Walk This Way by Gavriel Metzger


Parshat Bechukotai details one of the two Tochachot recorded in the Torah.  Bnei Yisrael are collectively warned of the consequences of not following Hashem’s Mitzvot, but are also told of the reward waiting for them if they listen to the Torah.  Among the promises that lay at the end of the tunnel for a loyal nation is the guarantee that “VeHit’halachti BeTochechem” (26:12), that Hashem will “walk” amongst his people.

However, in Parshat Terumah Hashem tells Bnei Yisrael that if they are good, “VeShachanti BeTocham,” “I will dwell in your midst.” Why does Hashem suddenly change the nature of His promise? Why does He choose walking as the verb to describe such a shift?

Seforno reminds us that Parshat Terumah talks about the building of the Mishkan and the processes that take place within it.  Therefore, Hashem says that He will dwell among Bnei Yisrael, since, in the Midbar, His presence is restricted to a specific location, that being where Bnei Yisrael are presently camped.  However, Bechukotai prepares Bnei Yisrael for what will occur in Eretz Yisrael, where they will be spread out over the entire country.  Thus, in order to compensate for that, Hashem must change His “element” and “walk” across the land to be amongst all of his chosen people.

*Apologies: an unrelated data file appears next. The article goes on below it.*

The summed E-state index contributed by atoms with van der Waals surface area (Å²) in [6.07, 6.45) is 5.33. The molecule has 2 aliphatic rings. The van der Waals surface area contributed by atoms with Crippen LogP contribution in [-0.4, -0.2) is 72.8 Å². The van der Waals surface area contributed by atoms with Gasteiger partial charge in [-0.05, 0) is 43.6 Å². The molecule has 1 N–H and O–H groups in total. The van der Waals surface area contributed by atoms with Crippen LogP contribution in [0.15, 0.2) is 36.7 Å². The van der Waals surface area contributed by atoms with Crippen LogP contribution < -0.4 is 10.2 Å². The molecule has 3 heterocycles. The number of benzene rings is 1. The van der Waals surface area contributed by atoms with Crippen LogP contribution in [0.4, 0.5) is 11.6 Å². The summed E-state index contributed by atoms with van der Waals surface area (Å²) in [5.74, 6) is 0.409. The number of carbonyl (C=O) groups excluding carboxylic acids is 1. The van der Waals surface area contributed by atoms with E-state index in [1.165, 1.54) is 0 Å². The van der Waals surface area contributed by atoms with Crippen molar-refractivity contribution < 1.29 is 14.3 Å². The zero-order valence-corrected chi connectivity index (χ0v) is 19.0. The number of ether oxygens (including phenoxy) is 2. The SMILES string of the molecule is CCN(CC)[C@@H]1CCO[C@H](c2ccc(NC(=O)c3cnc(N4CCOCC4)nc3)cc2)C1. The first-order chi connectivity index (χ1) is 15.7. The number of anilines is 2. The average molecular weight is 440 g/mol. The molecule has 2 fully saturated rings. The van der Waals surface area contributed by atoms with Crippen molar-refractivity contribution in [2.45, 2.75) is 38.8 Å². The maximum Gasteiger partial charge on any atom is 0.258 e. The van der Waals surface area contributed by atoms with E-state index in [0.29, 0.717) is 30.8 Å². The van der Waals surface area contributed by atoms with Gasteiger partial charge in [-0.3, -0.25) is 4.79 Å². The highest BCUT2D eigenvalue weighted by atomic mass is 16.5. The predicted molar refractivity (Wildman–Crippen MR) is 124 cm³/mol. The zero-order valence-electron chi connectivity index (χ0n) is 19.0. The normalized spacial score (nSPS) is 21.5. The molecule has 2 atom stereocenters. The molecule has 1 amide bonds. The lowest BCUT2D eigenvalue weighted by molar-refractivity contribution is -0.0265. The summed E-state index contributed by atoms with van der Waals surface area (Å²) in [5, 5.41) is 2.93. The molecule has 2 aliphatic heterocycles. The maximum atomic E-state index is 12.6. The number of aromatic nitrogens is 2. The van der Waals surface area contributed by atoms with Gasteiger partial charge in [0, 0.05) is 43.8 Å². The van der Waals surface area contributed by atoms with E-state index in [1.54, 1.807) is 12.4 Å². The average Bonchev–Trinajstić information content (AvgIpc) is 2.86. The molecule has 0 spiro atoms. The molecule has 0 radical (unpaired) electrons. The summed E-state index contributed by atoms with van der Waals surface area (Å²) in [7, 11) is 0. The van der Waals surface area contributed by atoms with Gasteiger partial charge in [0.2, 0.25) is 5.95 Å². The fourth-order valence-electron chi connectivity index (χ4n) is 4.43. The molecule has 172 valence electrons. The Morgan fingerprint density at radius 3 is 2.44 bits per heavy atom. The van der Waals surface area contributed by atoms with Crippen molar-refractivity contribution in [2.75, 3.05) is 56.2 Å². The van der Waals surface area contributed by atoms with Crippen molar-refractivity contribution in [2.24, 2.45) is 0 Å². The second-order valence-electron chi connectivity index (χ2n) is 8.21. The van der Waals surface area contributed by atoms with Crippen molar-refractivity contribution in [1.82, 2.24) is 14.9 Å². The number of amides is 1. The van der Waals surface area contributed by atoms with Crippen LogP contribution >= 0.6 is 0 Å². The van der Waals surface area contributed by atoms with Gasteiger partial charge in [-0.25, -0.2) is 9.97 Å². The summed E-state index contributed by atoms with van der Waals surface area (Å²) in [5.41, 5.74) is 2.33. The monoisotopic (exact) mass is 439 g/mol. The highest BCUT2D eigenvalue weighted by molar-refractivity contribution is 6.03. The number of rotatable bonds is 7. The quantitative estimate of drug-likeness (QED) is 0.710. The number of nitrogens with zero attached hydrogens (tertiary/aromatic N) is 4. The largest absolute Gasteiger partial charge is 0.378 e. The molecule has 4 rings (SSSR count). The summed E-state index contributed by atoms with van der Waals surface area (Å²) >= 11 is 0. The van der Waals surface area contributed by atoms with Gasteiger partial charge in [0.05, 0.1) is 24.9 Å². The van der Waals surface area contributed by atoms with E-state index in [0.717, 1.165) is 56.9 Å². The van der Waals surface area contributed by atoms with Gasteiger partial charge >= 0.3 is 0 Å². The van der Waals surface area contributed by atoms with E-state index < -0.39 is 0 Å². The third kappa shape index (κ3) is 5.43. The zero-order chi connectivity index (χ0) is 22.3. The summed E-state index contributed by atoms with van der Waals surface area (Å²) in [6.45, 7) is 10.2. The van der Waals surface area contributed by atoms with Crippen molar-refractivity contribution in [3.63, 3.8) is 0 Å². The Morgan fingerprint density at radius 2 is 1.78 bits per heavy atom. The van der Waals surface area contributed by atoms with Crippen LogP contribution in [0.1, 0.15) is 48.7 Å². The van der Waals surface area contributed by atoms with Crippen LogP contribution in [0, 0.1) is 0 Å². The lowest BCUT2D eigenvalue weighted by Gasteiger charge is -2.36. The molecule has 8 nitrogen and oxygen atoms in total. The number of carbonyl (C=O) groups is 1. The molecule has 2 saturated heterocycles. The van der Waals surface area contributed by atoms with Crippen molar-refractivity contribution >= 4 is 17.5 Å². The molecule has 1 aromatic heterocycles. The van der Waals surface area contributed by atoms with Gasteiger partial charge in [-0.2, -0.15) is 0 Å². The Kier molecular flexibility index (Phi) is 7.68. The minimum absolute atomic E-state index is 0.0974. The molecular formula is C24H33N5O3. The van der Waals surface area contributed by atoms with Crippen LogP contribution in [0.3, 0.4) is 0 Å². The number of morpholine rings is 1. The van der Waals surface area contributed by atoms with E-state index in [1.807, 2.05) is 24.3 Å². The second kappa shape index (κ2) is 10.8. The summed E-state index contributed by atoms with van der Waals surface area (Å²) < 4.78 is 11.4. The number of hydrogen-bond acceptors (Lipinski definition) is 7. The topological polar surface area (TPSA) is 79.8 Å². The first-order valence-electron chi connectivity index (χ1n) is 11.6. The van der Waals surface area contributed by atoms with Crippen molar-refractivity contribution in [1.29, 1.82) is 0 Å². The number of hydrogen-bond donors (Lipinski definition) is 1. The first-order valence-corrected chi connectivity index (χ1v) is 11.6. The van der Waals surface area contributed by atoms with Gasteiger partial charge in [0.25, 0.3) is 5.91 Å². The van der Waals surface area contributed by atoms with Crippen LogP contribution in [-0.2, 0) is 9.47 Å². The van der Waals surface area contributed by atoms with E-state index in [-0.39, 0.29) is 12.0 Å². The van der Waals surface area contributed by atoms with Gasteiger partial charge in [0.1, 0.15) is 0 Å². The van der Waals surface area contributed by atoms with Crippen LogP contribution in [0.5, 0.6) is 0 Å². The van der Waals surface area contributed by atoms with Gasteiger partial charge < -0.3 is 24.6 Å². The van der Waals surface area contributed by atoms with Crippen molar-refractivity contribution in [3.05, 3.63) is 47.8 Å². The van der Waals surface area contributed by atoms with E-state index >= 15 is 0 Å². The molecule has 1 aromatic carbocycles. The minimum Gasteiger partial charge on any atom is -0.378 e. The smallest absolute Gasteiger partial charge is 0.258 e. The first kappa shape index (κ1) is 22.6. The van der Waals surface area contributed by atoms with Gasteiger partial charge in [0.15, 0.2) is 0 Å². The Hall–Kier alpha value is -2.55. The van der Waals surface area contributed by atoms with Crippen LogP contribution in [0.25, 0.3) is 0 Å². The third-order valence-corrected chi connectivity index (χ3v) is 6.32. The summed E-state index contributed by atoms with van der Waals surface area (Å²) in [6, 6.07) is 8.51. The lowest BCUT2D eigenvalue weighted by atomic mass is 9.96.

Many things are out of our control in life, such as our lifespan and our livelihood.  But one of the things we can control is our physical actions, such as walking.  Not only can we control where or when we walk, but we can also control the speed and effort of the movement.  To that effect, the Netziv writes that the degree of Hashem’s presence is dependent on the individual as well.  One can “control” the amount of Hashem’s presence depending on one’s Zerizut, eagerness, for Mitzvot.  The more righteous a person is, the more Shechinah will be recognizable to him.  

Furthermore, walking has more of a humanistic feel to it than dwelling, as the Ramban points out.  The Ramban consequently posits that Hashem is reminding Bnei Yisrael that he is “Melech Malchei HaMelachim,” King of Kings.  A king walks among his people at times to obtain feedback, along with supplying them with their daily needs.  So too, Hashem, being our King, supplies us with everything we need and watches over us as he makes his rounds as king.

We can learn an important lesson from Hashem’s dedication to us by changing how His presence is felt throughout the nation based on the situation at hand (spread out in Israel as opposed to the Midbar).  We too must learn to make smooth adaptations based on our surroundings and do what is best for the common good.  This aspect of life is under our control, and we must make use of this opportunity granted to us by Hashem to our great advantage.  


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